How small is small? Try looking at the nano-dimension

The World
In an archive photo, student Mary Duke Webber uses a microscope at Duke University at some time in the late 1930s.

In an archive photo, student Mary Duke Webber uses a microscope at Duke University at some time in the late 1930s.

Duke Yearlook/Flickr Creative Commons

Back in the 16th century, when Dutch lens-maker Zacharias Jansen and his father began experimenting with magnifying glasses, they had no idea that we might be able to see the world at a molecular level some day.

Yet this year's Nobel Prize in Chemistry was awarded today for developing a way to take an even closer look at that tiny world. Scientists Eric Betzig, Stefan Hell and William Moerner figured out a way to enable to the optical microscope — the kind the uses light, just like the ones you remember from high school — to see further into the cell than ever before, ostensibly getting man deeper into the nano-dimension.

The what?

Think of the nano-dimension as its own kind of tiny universe, says Ortwin Hess, a nano-physicist at Imperial College London: “Certainly, looking up at the sky has all of the fascination that people have been dreaming about," he says. "But staying here on Earth, we have an intermediate cosmos, an intermediate galaxy to discover by seeing the way molecules are arranged.”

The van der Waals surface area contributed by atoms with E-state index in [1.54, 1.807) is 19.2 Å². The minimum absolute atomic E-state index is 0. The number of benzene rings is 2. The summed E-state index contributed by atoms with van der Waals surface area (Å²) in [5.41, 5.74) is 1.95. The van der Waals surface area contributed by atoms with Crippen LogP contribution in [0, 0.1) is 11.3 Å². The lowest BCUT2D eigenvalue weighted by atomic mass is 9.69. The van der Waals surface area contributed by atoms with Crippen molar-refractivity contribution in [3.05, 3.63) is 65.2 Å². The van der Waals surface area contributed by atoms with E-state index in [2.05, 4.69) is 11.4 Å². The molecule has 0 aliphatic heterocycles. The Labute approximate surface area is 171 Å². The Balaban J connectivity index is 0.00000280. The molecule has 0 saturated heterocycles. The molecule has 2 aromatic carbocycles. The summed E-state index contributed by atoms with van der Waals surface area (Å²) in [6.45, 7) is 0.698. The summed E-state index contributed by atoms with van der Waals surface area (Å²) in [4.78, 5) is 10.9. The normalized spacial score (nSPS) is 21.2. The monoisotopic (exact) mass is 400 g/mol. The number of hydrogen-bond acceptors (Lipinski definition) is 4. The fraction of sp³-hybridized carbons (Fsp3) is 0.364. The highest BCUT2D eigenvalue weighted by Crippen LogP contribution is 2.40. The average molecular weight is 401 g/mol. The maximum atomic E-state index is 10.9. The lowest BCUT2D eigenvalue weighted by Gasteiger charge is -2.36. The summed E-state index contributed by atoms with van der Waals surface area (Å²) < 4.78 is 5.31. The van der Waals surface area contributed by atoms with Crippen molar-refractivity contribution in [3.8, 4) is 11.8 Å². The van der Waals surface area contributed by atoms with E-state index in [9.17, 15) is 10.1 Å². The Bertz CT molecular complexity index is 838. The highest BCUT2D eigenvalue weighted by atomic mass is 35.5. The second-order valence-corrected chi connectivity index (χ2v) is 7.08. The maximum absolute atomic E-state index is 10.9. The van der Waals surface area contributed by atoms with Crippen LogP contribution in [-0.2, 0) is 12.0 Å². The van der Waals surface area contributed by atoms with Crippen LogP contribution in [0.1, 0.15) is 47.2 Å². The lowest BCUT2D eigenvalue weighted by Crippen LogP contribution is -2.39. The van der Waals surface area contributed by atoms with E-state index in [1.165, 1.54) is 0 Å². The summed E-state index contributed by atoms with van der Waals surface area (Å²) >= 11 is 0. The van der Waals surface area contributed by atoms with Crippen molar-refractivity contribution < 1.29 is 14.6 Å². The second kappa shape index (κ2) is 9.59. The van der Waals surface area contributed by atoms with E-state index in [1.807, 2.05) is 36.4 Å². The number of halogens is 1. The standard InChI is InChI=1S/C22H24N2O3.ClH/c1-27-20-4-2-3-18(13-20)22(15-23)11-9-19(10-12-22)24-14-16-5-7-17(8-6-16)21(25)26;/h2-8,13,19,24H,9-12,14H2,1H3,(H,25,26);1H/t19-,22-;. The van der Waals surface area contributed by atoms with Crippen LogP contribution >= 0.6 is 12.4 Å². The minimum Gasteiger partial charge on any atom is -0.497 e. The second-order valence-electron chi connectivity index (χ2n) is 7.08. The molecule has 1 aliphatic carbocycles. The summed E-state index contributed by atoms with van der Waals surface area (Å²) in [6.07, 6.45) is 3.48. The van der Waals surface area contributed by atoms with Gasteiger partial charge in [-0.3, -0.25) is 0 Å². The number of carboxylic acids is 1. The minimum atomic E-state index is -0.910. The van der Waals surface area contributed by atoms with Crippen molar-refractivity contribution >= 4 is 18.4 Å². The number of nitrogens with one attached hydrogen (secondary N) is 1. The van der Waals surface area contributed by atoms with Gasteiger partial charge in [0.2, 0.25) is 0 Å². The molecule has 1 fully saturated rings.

Even though the scale is tiny, the nano world is vast. “It's about the same order of magnitude going down to the nano world as going from the Earth to the Sun,” Hess says.

And while nanotechology has only recently come into its own, Hess says it has been around for a long time. “The Romans — unknowingly, probably — they used little bits of nano metals to embed in glass to change the color and that made its way to church glass windows in the Middle Ages as well,” he explains.

The famous Damascus steel was also enhanced with nano bits of carbon to make it especially strong. But it's only today that we understand the reasons behind the colored glass and the strong steel.

In the 1950s, physicist Richard Feynman famously gave a lecture entitled, “There’s Plenty of Room at the Bottom," marveling at how little progress had been made in miniaturization. “With everyone else looking up at the stars, [Feynman] said it’s also very interesting to look down to small structures,” Hess says.

"There is a device on the market, they tell me, by which you can write the Lord's Prayer on the head of a pin. But that's nothing; that's the most primitive, halting step in the direction I intend to discuss," Feyman said in his lecture. "It is a staggeringly small world that is below."